The Minnesota Freedom Riders were part of a second, expanded stage of the original Freedom Rides.
Paul Nelson is an amateur historian and the author of Fredrick L. McGhee, A Life on the Color Line, 1861–1912 (Minnesota Historical Society Press, 2002), as well as numerous articles for Ramsey County History and Minnesota History magazines.
The house is famous for its beauty inside and out — and as the site of one of Minnesota’s most notorious murders.
Quarried in Renville County, Morton gneiss is one of the oldest stones on the planet: about 3.5 billion years old.
Among successful Minnesota politicians there have been orators, Easterners, professorial types and Jews. Only Wellstone was all of these.
On September 27, 1839, Dakota boys found a body washed up under Dayton’s Bluff, near Carver’s Cave (Wakan Tipi).
The stone is characterized by its gray color, rough texture, and many fossils.
Along with mounds in Crow Wing, Itasca, and Beltrami Counties, they are some of the northernmost burial mounds on the Mississippi River.
The Cloquet and Moose Lake fires left over 450 dead, fifteen hundred square miles consumed, towns and villages burned flat.
One of America’s great retail empires was built on a foundation of Minnesota farmland.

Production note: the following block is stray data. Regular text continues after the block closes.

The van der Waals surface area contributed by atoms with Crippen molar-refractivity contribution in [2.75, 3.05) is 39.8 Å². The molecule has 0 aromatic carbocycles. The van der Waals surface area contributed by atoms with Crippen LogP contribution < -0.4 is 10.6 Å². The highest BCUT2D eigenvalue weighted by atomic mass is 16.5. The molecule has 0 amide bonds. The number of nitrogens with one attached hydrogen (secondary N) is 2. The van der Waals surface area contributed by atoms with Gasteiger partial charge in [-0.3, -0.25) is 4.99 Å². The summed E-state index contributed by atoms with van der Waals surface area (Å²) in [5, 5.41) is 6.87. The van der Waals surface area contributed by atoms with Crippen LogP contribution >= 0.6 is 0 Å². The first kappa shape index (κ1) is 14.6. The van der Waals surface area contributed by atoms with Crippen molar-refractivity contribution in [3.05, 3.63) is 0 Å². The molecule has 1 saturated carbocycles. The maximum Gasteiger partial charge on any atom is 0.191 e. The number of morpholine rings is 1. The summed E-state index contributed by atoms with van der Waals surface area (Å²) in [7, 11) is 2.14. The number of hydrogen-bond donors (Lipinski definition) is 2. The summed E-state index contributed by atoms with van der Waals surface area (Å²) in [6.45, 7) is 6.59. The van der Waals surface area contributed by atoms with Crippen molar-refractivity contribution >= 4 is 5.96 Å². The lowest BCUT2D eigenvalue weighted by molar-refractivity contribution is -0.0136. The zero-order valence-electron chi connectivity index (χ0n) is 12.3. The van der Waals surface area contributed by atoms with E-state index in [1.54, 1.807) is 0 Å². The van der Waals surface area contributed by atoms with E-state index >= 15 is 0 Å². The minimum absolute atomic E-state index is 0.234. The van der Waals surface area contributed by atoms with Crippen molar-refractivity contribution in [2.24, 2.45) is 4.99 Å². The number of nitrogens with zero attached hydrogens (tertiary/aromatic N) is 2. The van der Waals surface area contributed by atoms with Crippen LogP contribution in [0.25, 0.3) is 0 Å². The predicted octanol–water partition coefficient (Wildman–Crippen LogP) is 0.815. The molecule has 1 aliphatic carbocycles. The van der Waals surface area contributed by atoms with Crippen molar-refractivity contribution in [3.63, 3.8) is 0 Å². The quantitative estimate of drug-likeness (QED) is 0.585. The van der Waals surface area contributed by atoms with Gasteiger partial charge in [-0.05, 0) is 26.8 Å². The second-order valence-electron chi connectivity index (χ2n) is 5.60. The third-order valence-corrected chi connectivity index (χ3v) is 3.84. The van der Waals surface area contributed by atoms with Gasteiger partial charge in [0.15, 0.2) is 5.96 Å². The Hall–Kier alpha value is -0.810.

Hill assembled a rail network that stretched from Duluth to Seattle across the north, and from Chicago south to St. Louis and then west to Denver.
Melvin Maas was first elected to Congress in 1926, becoming its youngest member at age twenty-eight.
There have been four Roman Catholic cathedrals in St. Paul. The first three were built between 1841 and 1858. The fourth, and the most architecturally distinctive, opened in 1915.
St. Paul lawyer Fredrick McGhee organized the meeting and hoped that it would produce a more united and effective national civil rights organization. The opposite occurred.
The church was started by a community of Rusyns who immigrated to Minneapolis from the Austro-Hungarian Empire in the late nineteenth century.
It’s a gathering place, in death, of people from the full range of St. Paul history, from the city’s founders to recent immigrants.
The 1889 death of inmate Taylor Combs led to a scandal, and then major reforms, at the Rochester State Hospital for the Insane.
The prosecutor himself wrote of his “grave and serious doubts as to whether the defendant has had a fair trial.”
No lynching is known to have occurred in the Twin Cities, but St. Paul came close with the near-lynching of Houston Osborne in 1895.